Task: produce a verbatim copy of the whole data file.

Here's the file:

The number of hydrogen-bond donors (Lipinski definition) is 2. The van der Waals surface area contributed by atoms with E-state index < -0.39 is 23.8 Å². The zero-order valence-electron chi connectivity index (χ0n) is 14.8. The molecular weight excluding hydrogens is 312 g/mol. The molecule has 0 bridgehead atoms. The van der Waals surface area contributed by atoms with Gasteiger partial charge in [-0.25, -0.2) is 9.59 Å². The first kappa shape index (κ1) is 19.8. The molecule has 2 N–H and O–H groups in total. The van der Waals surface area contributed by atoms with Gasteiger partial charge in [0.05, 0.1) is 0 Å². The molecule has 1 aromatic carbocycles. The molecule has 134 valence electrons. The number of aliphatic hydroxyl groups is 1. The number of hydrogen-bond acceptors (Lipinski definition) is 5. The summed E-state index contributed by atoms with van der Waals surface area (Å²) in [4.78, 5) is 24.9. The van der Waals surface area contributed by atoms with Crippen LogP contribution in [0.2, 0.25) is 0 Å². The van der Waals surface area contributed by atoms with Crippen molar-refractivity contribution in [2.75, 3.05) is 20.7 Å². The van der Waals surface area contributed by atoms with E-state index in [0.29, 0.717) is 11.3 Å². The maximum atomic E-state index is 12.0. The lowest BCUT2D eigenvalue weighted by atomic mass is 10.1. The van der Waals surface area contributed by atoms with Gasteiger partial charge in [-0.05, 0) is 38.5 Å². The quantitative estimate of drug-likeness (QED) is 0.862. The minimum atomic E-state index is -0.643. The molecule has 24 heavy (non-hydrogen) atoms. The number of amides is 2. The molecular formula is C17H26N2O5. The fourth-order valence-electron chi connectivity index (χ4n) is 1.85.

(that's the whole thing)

The number of hydrogen-bond donors (Lipinski definition) is 2. The van der Waals surface area contributed by atoms with E-state index < -0.39 is 23.8 Å². The zero-order valence-electron chi connectivity index (χ0n) is 14.8. The molecular weight excluding hydrogens is 312 g/mol. The molecule has 0 bridgehead atoms. The van der Waals surface area contributed by atoms with Gasteiger partial charge in [-0.25, -0.2) is 9.59 Å². The first kappa shape index (κ1) is 19.8. The molecule has 2 N–H and O–H groups in total. The van der Waals surface area contributed by atoms with Gasteiger partial charge in [0.05, 0.1) is 0 Å². The molecule has 1 aromatic carbocycles. The molecule has 134 valence electrons. The number of aliphatic hydroxyl groups is 1. The number of hydrogen-bond acceptors (Lipinski definition) is 5. The summed E-state index contributed by atoms with van der Waals surface area (Å²) in [4.78, 5) is 24.9. The van der Waals surface area contributed by atoms with Crippen LogP contribution in [0.2, 0.25) is 0 Å². The van der Waals surface area contributed by atoms with Crippen molar-refractivity contribution in [2.75, 3.05) is 20.7 Å². The van der Waals surface area contributed by atoms with E-state index in [0.29, 0.717) is 11.3 Å². The maximum atomic E-state index is 12.0. The lowest BCUT2D eigenvalue weighted by atomic mass is 10.1. The van der Waals surface area contributed by atoms with Gasteiger partial charge in [-0.05, 0) is 38.5 Å². The quantitative estimate of drug-likeness (QED) is 0.862. The minimum atomic E-state index is -0.643. The molecule has 24 heavy (non-hydrogen) atoms. The number of amides is 2. The molecular formula is C17H26N2O5. The fourth-order valence-electron chi connectivity index (χ4n) is 1.85.